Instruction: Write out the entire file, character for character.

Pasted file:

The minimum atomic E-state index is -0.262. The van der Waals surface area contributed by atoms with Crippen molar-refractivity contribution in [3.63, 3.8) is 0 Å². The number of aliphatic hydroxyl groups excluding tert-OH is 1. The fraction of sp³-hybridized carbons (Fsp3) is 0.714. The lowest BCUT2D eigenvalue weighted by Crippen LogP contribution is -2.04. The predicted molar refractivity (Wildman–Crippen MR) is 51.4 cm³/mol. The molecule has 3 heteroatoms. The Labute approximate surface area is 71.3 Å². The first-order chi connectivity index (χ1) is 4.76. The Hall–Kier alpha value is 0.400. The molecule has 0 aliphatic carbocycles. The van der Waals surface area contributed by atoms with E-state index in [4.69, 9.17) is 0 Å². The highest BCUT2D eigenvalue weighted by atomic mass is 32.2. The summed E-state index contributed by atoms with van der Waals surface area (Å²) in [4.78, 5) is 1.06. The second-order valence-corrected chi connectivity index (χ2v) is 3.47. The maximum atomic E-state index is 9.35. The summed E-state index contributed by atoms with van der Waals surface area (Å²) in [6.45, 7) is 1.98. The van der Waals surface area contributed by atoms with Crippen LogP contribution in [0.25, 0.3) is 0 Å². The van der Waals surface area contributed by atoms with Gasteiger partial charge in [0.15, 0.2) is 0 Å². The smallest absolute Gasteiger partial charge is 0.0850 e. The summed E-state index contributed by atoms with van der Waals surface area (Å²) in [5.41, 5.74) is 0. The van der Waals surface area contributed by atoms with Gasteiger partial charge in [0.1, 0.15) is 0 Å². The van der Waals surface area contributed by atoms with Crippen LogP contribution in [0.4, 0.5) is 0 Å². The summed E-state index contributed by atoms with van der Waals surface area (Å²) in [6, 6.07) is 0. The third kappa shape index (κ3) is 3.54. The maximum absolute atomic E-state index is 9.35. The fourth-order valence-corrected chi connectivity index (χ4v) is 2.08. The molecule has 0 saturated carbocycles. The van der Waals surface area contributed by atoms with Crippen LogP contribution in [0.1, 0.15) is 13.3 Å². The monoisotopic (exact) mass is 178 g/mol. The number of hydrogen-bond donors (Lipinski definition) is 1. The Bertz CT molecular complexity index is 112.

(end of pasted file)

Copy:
The minimum atomic E-state index is -0.262. The van der Waals surface area contributed by atoms with Crippen molar-refractivity contribution in [3.63, 3.8) is 0 Å². The number of aliphatic hydroxyl groups excluding tert-OH is 1. The fraction of sp³-hybridized carbons (Fsp3) is 0.714. The lowest BCUT2D eigenvalue weighted by Crippen LogP contribution is -2.04. The predicted molar refractivity (Wildman–Crippen MR) is 51.4 cm³/mol. The molecule has 3 heteroatoms. The Labute approximate surface area is 71.3 Å². The first-order chi connectivity index (χ1) is 4.76. The Hall–Kier alpha value is 0.400. The molecule has 0 aliphatic carbocycles. The van der Waals surface area contributed by atoms with E-state index in [4.69, 9.17) is 0 Å². The highest BCUT2D eigenvalue weighted by atomic mass is 32.2. The summed E-state index contributed by atoms with van der Waals surface area (Å²) in [4.78, 5) is 1.06. The second-order valence-corrected chi connectivity index (χ2v) is 3.47. The maximum atomic E-state index is 9.35. The summed E-state index contributed by atoms with van der Waals surface area (Å²) in [6.45, 7) is 1.98. The van der Waals surface area contributed by atoms with Crippen LogP contribution in [0.25, 0.3) is 0 Å². The van der Waals surface area contributed by atoms with Gasteiger partial charge in [0.15, 0.2) is 0 Å². The smallest absolute Gasteiger partial charge is 0.0850 e. The summed E-state index contributed by atoms with van der Waals surface area (Å²) in [5.41, 5.74) is 0. The van der Waals surface area contributed by atoms with Gasteiger partial charge in [0.1, 0.15) is 0 Å². The van der Waals surface area contributed by atoms with Crippen LogP contribution in [0.4, 0.5) is 0 Å². The summed E-state index contributed by atoms with van der Waals surface area (Å²) in [6, 6.07) is 0. The third kappa shape index (κ3) is 3.54. The maximum absolute atomic E-state index is 9.35. The fourth-order valence-corrected chi connectivity index (χ4v) is 2.08. The molecule has 0 saturated carbocycles. The van der Waals surface area contributed by atoms with Crippen LogP contribution in [0.1, 0.15) is 13.3 Å². The monoisotopic (exact) mass is 178 g/mol. The number of hydrogen-bond donors (Lipinski definition) is 1. The Bertz CT molecular complexity index is 112.